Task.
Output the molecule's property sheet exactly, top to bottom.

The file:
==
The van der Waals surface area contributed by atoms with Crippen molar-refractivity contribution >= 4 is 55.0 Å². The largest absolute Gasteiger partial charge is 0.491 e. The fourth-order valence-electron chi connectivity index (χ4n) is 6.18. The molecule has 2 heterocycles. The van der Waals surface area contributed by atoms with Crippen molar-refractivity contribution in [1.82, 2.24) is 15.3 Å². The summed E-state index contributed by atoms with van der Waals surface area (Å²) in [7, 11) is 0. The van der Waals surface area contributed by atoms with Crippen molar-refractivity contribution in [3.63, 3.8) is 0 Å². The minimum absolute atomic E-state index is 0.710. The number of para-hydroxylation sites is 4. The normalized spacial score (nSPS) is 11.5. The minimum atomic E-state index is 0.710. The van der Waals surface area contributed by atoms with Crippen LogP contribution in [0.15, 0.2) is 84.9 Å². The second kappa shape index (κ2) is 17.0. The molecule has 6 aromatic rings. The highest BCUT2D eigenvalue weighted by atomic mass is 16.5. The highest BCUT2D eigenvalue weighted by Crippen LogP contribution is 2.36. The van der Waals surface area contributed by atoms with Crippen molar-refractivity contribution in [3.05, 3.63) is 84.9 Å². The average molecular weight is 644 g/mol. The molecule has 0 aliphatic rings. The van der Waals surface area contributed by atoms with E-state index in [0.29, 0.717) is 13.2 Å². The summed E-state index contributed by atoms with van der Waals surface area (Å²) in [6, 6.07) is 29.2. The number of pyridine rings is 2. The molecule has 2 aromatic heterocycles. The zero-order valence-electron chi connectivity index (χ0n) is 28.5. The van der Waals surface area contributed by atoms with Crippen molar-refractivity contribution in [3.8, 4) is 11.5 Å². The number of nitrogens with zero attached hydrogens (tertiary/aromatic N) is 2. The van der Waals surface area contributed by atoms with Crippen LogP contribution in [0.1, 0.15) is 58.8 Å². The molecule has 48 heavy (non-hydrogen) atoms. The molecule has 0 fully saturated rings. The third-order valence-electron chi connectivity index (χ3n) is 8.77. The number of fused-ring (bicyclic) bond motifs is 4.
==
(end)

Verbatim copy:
The van der Waals surface area contributed by atoms with Crippen molar-refractivity contribution >= 4 is 55.0 Å². The largest absolute Gasteiger partial charge is 0.491 e. The fourth-order valence-electron chi connectivity index (χ4n) is 6.18. The molecule has 2 heterocycles. The van der Waals surface area contributed by atoms with Crippen molar-refractivity contribution in [1.82, 2.24) is 15.3 Å². The summed E-state index contributed by atoms with van der Waals surface area (Å²) in [7, 11) is 0. The van der Waals surface area contributed by atoms with Crippen molar-refractivity contribution in [3.63, 3.8) is 0 Å². The minimum absolute atomic E-state index is 0.710. The number of para-hydroxylation sites is 4. The normalized spacial score (nSPS) is 11.5. The minimum atomic E-state index is 0.710. The van der Waals surface area contributed by atoms with Crippen LogP contribution in [0.15, 0.2) is 84.9 Å². The second kappa shape index (κ2) is 17.0. The molecule has 6 aromatic rings. The highest BCUT2D eigenvalue weighted by atomic mass is 16.5. The highest BCUT2D eigenvalue weighted by Crippen LogP contribution is 2.36. The van der Waals surface area contributed by atoms with Crippen molar-refractivity contribution in [3.05, 3.63) is 84.9 Å². The average molecular weight is 644 g/mol. The molecule has 0 aliphatic rings. The van der Waals surface area contributed by atoms with E-state index in [0.29, 0.717) is 13.2 Å². The summed E-state index contributed by atoms with van der Waals surface area (Å²) in [6, 6.07) is 29.2. The number of pyridine rings is 2. The molecule has 2 aromatic heterocycles. The zero-order valence-electron chi connectivity index (χ0n) is 28.5. The van der Waals surface area contributed by atoms with Crippen molar-refractivity contribution in [3.8, 4) is 11.5 Å². The number of nitrogens with zero attached hydrogens (tertiary/aromatic N) is 2. The van der Waals surface area contributed by atoms with Crippen LogP contribution in [0.1, 0.15) is 58.8 Å². The molecule has 48 heavy (non-hydrogen) atoms. The molecule has 0 fully saturated rings. The third-order valence-electron chi connectivity index (χ3n) is 8.77. The number of fused-ring (bicyclic) bond motifs is 4.